View related sites
11 May 2018
As it seems is the case with everything in education, there are two opposing schools of thought when it comes to teaching probability. You might not even be aware, but stats education has its own version of the ’trad vs prog’ debate: the classical and the frequentist approach to probability. While most teachers would agree that development of both calculation and empiricism are important in teaching probability, which comes up first or most often will have an impact on the student conception of this topic, and the two do contain potentially conflicting ideas.
Classical probability (Batanero et al, 2005) starts from the idea that the probability of an event can be defined mathematically for any given experiment if a complete set of equally likely outcomes can be established. This is a useful model and can be confined to situations easily reproduced in a classroom with dice and coins, but it has two major drawbacks. Firstly, it’s very difficult to relate to randomness and probability in the real world that students will have experienced, because it necessarily limits examples to highly artificial and simplistic situations. Secondly, it may reinforce some of the misconceptions exhibited in the “law of small numbers”: that probability can be thought of as deterministic in the short run. It can be very difficult to get students to let go of the idea that “I should throw a single two in every six rolls of a dice”.
Frequentist probability, on the other hand, begins with the idea of probability values emerging from some experiment in which the proportions of each outcome are recorded. This has the advantage that it can be applied to situations that would be far beyond student’s abilities to calculate with classical probabilities, and demonstrates with every additional trial the unpredictability of chance in the short run, and the enduring stability in the long run. Unfortunately, it is much harder to deal with a probability in which the relative frequency is 2796/5992, and while confident mathematicians will happily model this using a value of 1/2, this kind of thinking is challenging for students.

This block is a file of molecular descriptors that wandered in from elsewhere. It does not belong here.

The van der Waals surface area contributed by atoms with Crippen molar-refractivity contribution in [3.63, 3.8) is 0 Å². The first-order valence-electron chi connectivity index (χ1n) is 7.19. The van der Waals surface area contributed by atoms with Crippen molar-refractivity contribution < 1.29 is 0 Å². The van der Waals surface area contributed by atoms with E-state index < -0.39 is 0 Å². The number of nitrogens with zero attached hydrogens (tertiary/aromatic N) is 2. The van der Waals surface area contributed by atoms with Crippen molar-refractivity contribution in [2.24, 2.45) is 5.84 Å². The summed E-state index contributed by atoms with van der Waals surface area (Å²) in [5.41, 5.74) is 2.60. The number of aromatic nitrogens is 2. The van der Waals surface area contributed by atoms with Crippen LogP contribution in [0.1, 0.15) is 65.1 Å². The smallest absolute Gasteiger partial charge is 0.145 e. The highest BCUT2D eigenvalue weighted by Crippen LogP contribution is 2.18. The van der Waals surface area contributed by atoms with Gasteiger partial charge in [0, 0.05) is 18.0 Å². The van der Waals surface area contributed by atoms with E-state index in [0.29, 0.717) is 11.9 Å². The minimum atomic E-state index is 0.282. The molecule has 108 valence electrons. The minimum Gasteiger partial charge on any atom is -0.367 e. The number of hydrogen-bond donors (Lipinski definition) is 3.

Clearly a balance between the two approaches is needed; and in particular tasks that relate the two ideas by drawing on the strengths and fundamental ideas of both. A simple activity that does this well involves flipping a coin multiple times and exploring the behaviour of the graph created by plotting the proportion of heads against the number of flips. For a small number of flips, the graph will be very spiky, but will stabilise around the value predicted by classical probability as the number of throws increases. Happily, while it always gets close to this value eventually, it is very easy to see that there is some variation even for large numbers of trials. Students could create their own graphs by conducting the experiment with a coin for a small number of throws, before moving on to looking at a simulation to allow very large numbers of trials to be undertaken almost instantly.
In Excel this can be done using the function =RANDBETWEEN(0,1) to generate either a 1 or a 0 which can be assigned to heads or tails respectively. With a bit of creative cell work (see below) the simulation can be set up and refreshed by simply hitting F9.
Once set up, the number of trials can be easily increased by dragging the formulae down to fill more rows and re-inserting the chart for the new data. This will allow students to get a sense of the long-term behaviour, as well as a good idea of the minimal number of trials needed for the pattern of stability to emerge.
As an alternative, I have coded a simple app that you can use which allows you to do the same thing here. By moving the slider, you can increase or decrease the number of trials more easily than in the Excel simulation.
Reference: Batanero, C., et al (2005). The nature of chance and probability in Exploring Probability in School. Springer